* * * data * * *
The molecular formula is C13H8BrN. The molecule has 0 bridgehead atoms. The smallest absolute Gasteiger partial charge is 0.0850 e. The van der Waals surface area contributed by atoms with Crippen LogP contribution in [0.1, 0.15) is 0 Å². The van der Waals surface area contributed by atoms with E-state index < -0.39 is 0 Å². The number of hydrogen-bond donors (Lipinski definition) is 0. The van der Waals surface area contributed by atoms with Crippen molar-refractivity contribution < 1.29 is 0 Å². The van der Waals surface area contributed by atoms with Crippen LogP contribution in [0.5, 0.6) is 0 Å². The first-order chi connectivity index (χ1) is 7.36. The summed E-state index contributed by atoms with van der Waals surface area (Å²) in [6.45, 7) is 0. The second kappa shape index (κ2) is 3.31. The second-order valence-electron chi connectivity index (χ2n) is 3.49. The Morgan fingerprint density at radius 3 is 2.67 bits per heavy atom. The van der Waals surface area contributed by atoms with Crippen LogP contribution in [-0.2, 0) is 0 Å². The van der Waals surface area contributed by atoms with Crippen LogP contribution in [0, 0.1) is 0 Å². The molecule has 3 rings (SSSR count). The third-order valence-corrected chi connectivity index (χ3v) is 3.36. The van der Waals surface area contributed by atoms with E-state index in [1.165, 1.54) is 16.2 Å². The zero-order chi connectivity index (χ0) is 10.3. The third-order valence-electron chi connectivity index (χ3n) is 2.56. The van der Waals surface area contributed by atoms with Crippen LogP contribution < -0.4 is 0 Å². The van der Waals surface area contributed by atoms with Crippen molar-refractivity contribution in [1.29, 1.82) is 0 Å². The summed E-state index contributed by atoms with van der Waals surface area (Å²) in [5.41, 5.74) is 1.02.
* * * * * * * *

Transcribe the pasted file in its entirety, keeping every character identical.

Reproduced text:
The molecular formula is C13H8BrN. The molecule has 0 bridgehead atoms. The smallest absolute Gasteiger partial charge is 0.0850 e. The van der Waals surface area contributed by atoms with Crippen LogP contribution in [0.1, 0.15) is 0 Å². The van der Waals surface area contributed by atoms with E-state index < -0.39 is 0 Å². The number of hydrogen-bond donors (Lipinski definition) is 0. The van der Waals surface area contributed by atoms with Crippen molar-refractivity contribution < 1.29 is 0 Å². The van der Waals surface area contributed by atoms with Crippen LogP contribution in [0.5, 0.6) is 0 Å². The first-order chi connectivity index (χ1) is 7.36. The summed E-state index contributed by atoms with van der Waals surface area (Å²) in [6.45, 7) is 0. The second kappa shape index (κ2) is 3.31. The second-order valence-electron chi connectivity index (χ2n) is 3.49. The Morgan fingerprint density at radius 3 is 2.67 bits per heavy atom. The van der Waals surface area contributed by atoms with Crippen LogP contribution in [-0.2, 0) is 0 Å². The van der Waals surface area contributed by atoms with Crippen LogP contribution in [0, 0.1) is 0 Å². The molecule has 3 rings (SSSR count). The third-order valence-corrected chi connectivity index (χ3v) is 3.36. The van der Waals surface area contributed by atoms with E-state index in [1.165, 1.54) is 16.2 Å². The zero-order chi connectivity index (χ0) is 10.3. The third-order valence-electron chi connectivity index (χ3n) is 2.56. The van der Waals surface area contributed by atoms with Crippen LogP contribution < -0.4 is 0 Å². The van der Waals surface area contributed by atoms with Crippen molar-refractivity contribution in [1.29, 1.82) is 0 Å². The summed E-state index contributed by atoms with van der Waals surface area (Å²) in [5.41, 5.74) is 1.02.